After a break for snacks we traded places with the other half of our group to work on jewelry-making: winding wedge-shaped strips of magazine paper around a dowel to create beads and then, later, stringing the beads to make necklaces and bracelets. I must confess that I was terrible at making beads. In half an hour I might have made three good ones. I did, however, manage to pose an intelligible question in Spanish and understand most of the answer. The beads are very striking when well created (i.e., not by me). Magazine pages are colorful and winding the strips makes interesting patterns. I didn’t fare a lot better at making a necklace. Obviously I can string beads, but can I do it in a way anyone would want to look at, much less purchase? Answers on a postcard. Nevertheless, both activities were a lot of fun and we had good conversations while working on them. I met the Fathom employee who coordinates with the NGOs here in the Dominican Republic; he’s a Peace Corps returnee whose academic background is in economics, so he is well placed to work with organizations like RePapel who can benefit from microfinance, sponsorships, and the support of people like Fathom travelers. I also met one of the Adonia’s nurses—she was rotating off the ship and had never had a chance to try the activities, so she was doing them on her way out.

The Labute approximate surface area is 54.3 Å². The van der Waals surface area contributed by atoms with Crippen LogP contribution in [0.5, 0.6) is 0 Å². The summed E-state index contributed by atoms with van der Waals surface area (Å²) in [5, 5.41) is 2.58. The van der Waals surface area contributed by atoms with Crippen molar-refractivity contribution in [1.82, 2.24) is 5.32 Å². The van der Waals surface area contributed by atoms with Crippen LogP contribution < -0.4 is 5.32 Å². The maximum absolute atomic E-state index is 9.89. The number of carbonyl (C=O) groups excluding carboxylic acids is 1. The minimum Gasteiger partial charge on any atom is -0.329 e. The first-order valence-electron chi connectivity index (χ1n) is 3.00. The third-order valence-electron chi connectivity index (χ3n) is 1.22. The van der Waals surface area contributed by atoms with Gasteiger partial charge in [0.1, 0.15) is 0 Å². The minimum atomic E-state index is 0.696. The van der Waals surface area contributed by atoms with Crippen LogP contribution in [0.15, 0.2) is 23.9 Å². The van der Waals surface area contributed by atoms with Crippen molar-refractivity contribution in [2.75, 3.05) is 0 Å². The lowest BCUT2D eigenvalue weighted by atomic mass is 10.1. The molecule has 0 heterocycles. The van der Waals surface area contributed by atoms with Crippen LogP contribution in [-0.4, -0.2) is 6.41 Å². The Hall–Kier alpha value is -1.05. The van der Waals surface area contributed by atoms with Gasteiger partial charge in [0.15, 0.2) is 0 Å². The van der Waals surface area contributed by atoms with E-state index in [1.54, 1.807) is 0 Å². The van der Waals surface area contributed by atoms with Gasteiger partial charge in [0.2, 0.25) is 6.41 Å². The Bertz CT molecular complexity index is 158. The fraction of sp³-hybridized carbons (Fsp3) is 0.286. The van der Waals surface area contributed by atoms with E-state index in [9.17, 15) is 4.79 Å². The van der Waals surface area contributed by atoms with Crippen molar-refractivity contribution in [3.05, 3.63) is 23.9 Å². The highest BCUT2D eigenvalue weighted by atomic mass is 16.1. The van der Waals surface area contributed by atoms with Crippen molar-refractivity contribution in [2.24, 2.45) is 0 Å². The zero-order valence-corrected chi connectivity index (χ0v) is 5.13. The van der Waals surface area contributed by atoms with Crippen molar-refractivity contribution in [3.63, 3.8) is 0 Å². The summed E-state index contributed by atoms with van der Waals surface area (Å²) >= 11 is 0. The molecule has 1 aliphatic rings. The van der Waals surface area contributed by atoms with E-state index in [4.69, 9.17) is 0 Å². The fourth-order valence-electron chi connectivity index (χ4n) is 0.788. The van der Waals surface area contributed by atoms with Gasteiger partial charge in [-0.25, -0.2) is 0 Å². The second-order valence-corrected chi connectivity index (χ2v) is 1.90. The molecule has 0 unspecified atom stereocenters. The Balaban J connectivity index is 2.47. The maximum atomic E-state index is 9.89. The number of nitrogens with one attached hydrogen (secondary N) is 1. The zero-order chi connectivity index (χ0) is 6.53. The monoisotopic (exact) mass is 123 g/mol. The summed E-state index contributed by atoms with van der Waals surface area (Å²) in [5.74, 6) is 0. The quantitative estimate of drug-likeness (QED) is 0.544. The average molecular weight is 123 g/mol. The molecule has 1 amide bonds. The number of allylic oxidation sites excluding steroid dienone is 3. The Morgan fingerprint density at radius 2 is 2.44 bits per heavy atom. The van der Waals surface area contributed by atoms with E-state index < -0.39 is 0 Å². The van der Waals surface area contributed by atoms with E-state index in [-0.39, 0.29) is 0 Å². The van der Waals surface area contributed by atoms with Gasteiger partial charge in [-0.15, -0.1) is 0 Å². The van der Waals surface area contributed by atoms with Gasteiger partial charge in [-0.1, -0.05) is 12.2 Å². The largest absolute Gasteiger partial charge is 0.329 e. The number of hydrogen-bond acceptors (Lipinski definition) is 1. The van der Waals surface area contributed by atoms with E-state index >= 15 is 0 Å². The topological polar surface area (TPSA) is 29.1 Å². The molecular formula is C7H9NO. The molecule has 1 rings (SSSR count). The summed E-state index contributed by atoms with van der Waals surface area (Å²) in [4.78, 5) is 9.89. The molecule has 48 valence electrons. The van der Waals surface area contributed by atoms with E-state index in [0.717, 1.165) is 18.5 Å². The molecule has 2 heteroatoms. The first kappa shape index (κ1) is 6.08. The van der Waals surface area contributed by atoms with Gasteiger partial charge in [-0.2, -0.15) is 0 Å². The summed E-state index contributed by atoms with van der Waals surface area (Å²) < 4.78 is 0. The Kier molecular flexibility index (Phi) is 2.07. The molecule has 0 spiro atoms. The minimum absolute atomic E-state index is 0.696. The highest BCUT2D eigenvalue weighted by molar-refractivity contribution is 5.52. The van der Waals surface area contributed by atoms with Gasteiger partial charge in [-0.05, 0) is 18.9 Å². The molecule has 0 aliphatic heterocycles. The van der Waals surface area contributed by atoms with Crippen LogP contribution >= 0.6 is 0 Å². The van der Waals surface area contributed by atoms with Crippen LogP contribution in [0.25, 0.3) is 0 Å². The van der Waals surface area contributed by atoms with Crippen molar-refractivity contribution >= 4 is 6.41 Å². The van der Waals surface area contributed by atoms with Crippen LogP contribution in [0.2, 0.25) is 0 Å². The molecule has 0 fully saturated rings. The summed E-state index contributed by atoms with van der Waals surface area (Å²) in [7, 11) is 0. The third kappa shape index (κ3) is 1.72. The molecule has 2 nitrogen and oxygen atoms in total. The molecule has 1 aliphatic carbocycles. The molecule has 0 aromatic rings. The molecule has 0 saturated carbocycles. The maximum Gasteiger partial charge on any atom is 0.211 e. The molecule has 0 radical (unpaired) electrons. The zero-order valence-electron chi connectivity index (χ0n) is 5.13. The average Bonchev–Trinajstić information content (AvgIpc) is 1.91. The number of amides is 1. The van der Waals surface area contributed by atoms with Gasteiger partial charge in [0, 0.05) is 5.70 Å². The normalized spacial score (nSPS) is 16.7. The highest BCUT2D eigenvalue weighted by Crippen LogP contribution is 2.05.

Once again the activity time seemed to go much too fast—if I have a quibble with this program it is that the whole thing is too short! Before leaving we had an opportunity to buy some of RePapel’s products; I bought a pair of paper-bead earrings that I am wearing even now, as well as a little set of recycled paper note cards stamped with designs of birds and flowers native to the DR. The cards are almost too pretty to use, I’m afraid! I should say here that I felt no pressure to buy anything. Both RePapel and Chocal (the chocolate cooperative that hosts another impact activity) sells the products that they make to the impact travelers but it’s not an awkward hard-sell situation, which frankly is nice. Then back on the bus toward Amber Cove we learned that as a group we made 205 sheets of paper today. Pretty good for a bunch of beginners! Will someone buy the necklace I made? The world may never know.
Tonight’s dinner was the scene of a lively discussion about the details of making this program available to students, because we’ll start recruiting as soon as we get back to our campuses on January 9 (just 5 days from now!). We are almost ready and really excited. I suspect the return trip to Miami will consist of nonstop meetings and conversations to get everything finalized. Bring it on!